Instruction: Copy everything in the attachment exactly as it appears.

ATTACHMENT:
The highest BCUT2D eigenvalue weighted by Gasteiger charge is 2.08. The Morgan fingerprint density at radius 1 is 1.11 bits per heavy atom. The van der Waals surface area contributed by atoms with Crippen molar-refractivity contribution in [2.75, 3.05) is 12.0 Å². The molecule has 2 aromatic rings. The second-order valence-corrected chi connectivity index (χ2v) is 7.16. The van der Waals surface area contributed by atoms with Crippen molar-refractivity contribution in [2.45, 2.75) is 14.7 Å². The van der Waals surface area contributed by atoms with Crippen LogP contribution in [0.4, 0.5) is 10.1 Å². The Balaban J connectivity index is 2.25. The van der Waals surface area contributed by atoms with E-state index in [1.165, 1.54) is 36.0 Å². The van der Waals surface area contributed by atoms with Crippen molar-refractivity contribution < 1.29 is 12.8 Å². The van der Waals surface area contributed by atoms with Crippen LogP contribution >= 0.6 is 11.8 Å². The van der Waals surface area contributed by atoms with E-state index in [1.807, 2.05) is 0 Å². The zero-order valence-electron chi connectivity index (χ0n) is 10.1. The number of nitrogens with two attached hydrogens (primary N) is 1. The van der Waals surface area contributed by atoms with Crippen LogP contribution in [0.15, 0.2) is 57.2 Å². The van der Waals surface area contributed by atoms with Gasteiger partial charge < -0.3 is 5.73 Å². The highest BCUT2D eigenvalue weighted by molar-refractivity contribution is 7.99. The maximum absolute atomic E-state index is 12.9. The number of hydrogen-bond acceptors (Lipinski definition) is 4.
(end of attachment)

The highest BCUT2D eigenvalue weighted by Gasteiger charge is 2.08. The Morgan fingerprint density at radius 1 is 1.11 bits per heavy atom. The van der Waals surface area contributed by atoms with Crippen molar-refractivity contribution in [2.75, 3.05) is 12.0 Å². The molecule has 2 aromatic rings. The second-order valence-corrected chi connectivity index (χ2v) is 7.16. The van der Waals surface area contributed by atoms with Crippen molar-refractivity contribution in [2.45, 2.75) is 14.7 Å². The van der Waals surface area contributed by atoms with Crippen LogP contribution in [0.4, 0.5) is 10.1 Å². The Balaban J connectivity index is 2.25. The van der Waals surface area contributed by atoms with E-state index in [1.165, 1.54) is 36.0 Å². The van der Waals surface area contributed by atoms with Crippen molar-refractivity contribution < 1.29 is 12.8 Å². The van der Waals surface area contributed by atoms with Crippen LogP contribution >= 0.6 is 11.8 Å². The van der Waals surface area contributed by atoms with E-state index in [1.807, 2.05) is 0 Å². The zero-order valence-electron chi connectivity index (χ0n) is 10.1. The number of nitrogens with two attached hydrogens (primary N) is 1. The van der Waals surface area contributed by atoms with Crippen LogP contribution in [0.15, 0.2) is 57.2 Å². The van der Waals surface area contributed by atoms with Gasteiger partial charge < -0.3 is 5.73 Å². The highest BCUT2D eigenvalue weighted by molar-refractivity contribution is 7.99. The maximum absolute atomic E-state index is 12.9. The number of hydrogen-bond acceptors (Lipinski definition) is 4.